SMW: The community, definitely the community. I got hooked on the forums during my first few years because I was a high school student with plenty of time on her hands, in classes with computers and Internet access. I'd spend a lot of class time on the forums and then go home and spend more time on the forums, until my parents kicked me offline. I've spent a lot of time buried deep in the NaNo community, playing forum games, talking about writing, and creating NaNo inside jokes that no one else would get. The social aspect is great for an introvert like me. When I meet a new WriMo, we always have something to talk about. Weather? No! Word count!
KLB: So the community is your reward?
SMW: There's also the actual writing and my ability to meet deadlines. Every year I learn something about myself or my writing or even about humanity, depending on what themes I'm exploring in the novels. Though there's also that saying that it takes a million words to be a master. Well, I'm well past that for total NaNo words alone, and I still don't consider myself a writing master yet. Maybe I'm on the remedial course. But I do know that the only way to get better at writing is to write, and I'm definitely doing that.
KLB: And it works, right?
SMW: Yes, I do notice myself getting better at writing. I've read my first NaNoWriMo novel, and it was terrible, especially when compared to my novels last year.
KLB: And you learn more than just how to write?
SMW: Definitely. First, I really can do whatever I put my mind to. I found myself doubting that my first year when I was still at 12k on the 15th. I even thought about quitting, but something in me wouldn't quit. So I kept going and found myself a winner on the 30th. I assure you, I'd have a completely different life if I had quit that first November. Being able to finish what you start, that's worth a lot. I've done lots of things because I knew I could write a novel in a month.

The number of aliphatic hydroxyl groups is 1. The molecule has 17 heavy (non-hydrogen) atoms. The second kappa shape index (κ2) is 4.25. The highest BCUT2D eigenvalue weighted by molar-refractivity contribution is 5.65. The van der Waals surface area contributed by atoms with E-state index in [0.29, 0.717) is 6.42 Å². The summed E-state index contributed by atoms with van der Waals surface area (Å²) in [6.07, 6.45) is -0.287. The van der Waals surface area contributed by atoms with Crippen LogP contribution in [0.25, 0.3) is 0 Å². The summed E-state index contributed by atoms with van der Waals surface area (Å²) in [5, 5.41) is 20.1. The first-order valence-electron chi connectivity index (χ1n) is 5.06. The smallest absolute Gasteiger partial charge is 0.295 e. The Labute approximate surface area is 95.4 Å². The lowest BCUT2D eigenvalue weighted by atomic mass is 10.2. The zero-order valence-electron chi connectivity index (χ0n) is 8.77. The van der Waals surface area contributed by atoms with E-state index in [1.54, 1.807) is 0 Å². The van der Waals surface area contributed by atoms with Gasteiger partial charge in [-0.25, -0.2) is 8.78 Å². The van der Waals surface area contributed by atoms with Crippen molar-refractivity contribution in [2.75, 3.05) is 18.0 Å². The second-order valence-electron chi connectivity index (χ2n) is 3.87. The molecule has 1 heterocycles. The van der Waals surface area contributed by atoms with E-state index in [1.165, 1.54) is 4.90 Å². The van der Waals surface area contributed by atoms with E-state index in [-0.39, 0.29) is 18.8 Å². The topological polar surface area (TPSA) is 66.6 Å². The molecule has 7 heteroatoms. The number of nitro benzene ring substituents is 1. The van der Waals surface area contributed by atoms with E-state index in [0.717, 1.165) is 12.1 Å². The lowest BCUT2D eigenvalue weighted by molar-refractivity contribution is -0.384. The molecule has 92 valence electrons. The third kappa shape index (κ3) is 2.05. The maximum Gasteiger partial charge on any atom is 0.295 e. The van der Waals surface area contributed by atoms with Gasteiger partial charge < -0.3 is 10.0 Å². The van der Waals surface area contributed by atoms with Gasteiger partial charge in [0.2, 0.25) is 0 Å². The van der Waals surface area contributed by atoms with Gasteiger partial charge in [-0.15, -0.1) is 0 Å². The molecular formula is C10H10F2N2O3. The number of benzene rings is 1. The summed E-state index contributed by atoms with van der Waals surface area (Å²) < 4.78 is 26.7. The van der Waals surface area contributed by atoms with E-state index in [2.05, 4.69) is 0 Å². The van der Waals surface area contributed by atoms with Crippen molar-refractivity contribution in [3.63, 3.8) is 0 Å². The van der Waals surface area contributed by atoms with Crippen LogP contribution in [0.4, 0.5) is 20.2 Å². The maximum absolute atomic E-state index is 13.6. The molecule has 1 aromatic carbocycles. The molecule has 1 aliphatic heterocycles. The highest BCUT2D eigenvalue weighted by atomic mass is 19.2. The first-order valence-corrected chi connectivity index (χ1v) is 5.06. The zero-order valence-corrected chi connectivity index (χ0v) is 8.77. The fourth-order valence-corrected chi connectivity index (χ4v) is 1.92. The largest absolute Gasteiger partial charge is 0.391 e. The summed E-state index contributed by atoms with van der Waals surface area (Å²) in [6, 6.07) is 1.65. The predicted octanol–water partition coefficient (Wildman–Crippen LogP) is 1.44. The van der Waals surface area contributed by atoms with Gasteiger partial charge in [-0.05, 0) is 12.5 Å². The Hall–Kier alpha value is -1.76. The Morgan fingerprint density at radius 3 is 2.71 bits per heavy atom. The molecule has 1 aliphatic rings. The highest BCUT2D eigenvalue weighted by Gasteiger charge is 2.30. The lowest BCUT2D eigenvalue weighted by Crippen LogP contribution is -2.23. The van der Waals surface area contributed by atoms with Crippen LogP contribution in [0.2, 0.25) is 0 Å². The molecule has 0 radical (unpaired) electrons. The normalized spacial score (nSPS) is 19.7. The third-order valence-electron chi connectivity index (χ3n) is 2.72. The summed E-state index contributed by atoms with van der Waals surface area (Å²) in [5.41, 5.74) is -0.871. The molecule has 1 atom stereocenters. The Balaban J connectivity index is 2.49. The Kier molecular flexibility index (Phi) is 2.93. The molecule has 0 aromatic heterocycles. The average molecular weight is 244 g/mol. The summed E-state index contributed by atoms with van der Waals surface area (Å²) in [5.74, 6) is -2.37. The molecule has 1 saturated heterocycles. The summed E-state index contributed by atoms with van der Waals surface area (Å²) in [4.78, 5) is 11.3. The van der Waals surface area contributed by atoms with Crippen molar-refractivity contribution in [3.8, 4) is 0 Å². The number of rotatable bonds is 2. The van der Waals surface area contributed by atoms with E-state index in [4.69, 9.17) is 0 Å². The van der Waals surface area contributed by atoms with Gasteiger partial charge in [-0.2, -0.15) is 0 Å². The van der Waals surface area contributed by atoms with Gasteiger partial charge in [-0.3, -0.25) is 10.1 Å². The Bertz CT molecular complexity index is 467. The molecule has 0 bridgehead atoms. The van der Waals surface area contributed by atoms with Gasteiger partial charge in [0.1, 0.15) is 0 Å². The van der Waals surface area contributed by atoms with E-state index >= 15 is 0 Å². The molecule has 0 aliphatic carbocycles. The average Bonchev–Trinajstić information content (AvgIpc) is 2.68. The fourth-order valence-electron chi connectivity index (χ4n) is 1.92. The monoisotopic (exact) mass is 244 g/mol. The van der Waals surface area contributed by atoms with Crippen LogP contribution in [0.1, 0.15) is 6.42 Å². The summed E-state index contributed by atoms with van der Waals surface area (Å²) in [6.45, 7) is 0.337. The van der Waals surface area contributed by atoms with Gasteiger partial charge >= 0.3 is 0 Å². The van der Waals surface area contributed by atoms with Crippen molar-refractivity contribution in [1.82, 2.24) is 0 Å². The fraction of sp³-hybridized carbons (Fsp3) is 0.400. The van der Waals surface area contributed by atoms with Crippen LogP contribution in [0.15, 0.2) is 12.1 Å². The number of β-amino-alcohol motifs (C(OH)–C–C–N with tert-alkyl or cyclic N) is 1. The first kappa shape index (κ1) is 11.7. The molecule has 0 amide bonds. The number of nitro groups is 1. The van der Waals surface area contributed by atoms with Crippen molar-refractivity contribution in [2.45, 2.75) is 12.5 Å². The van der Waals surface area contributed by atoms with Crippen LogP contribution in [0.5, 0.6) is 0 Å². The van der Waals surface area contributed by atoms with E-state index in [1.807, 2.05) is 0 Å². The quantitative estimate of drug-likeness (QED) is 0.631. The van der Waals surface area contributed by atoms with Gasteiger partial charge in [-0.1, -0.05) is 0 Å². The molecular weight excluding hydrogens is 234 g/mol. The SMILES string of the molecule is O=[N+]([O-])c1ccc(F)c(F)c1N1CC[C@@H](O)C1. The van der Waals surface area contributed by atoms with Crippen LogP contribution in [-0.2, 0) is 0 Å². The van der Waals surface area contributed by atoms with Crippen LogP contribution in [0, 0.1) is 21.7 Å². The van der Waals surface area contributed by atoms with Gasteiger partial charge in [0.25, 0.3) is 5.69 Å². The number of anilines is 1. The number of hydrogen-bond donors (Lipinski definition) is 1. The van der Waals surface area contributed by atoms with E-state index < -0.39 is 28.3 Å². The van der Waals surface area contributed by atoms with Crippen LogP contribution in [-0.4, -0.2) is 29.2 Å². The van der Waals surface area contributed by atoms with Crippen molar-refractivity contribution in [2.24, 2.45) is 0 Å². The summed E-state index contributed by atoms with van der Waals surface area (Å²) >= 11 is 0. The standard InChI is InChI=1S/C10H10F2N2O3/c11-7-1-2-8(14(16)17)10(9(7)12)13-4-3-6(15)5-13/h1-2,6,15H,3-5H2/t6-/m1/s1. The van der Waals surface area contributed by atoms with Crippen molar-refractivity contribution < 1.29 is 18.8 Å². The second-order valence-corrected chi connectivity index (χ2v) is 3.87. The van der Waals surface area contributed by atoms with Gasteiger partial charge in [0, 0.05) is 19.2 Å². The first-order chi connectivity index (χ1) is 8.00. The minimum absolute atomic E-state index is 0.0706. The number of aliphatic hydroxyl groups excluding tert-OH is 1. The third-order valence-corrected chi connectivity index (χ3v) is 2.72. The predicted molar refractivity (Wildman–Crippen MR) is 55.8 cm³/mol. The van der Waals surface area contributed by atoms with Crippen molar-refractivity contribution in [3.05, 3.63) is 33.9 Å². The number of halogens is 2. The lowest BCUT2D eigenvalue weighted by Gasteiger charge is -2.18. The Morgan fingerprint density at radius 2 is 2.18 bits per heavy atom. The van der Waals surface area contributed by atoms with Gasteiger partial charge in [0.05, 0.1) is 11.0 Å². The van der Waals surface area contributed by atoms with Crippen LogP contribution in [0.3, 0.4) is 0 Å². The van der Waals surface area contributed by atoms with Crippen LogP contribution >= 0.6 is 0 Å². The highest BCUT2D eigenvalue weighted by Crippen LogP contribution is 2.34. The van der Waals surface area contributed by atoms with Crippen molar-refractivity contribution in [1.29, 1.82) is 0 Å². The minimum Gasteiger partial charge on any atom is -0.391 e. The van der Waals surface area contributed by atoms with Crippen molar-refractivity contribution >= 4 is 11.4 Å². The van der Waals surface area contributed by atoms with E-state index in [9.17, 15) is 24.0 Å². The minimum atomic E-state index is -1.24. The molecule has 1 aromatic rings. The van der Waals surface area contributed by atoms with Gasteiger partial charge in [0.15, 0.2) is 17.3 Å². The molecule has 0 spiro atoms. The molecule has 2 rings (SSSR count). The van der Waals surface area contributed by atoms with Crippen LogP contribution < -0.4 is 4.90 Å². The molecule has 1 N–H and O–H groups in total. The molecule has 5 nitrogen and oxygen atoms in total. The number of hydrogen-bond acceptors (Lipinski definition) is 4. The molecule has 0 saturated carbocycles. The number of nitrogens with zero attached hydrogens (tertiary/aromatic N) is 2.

KLB: Do you think doing NaNoWriMo is sexy?
SMW: Well, I dated a guy I met through NaNo about six or seven years ago.
KLB: Ooh, tell me more about that.
SMW: Every year, new WriMos can adopt mentors to guide them through NaNo, or returning WriMos can adopt newbies. He was a newbie looking for a mentor, and we hit it off. He finished his first NaNo, so yay!
KLB: Anything else to say about that relationship?
SMW: He used the wrong pronunciation of NaNoWriMo. Drove me nuts. It is WRYMO, and you will pronounce it my way! We're not together anymore, so that tells you something.
KLB: What did you learn from that experience?
SMW: Dating through NaNo can be interesting. There's always the risk of the partner not doing NaNo anymore if you break up. This has happened both times to me. I haven’t seen them around the NaNo community since. I won't be driven from NaNo that easily!
KLB: So this has happened twice for you—finding love and losing love through the WriMo forums?
SMW: Well, the second time was through a local NaNo write-in, but yes. It’s an interesting aspect of NaNoWriMo for sure, maybe even a cool novel idea. I'm not sure if I'd date another WriMo, though. Something about seeing them not do NaNo again really concerns me, especially if they were super into it when we knew each other. Some folks did a musical about NaNoWriMothat explored this.
KLB: What advice do you have for NaNoWriMo newbies this year?
SMW: They can do it. Seriously. And I’d tell them about that time I thought about quitting. Even if they don't finish, they've still accomplished a heck of a lot, and that in itself is a good thing.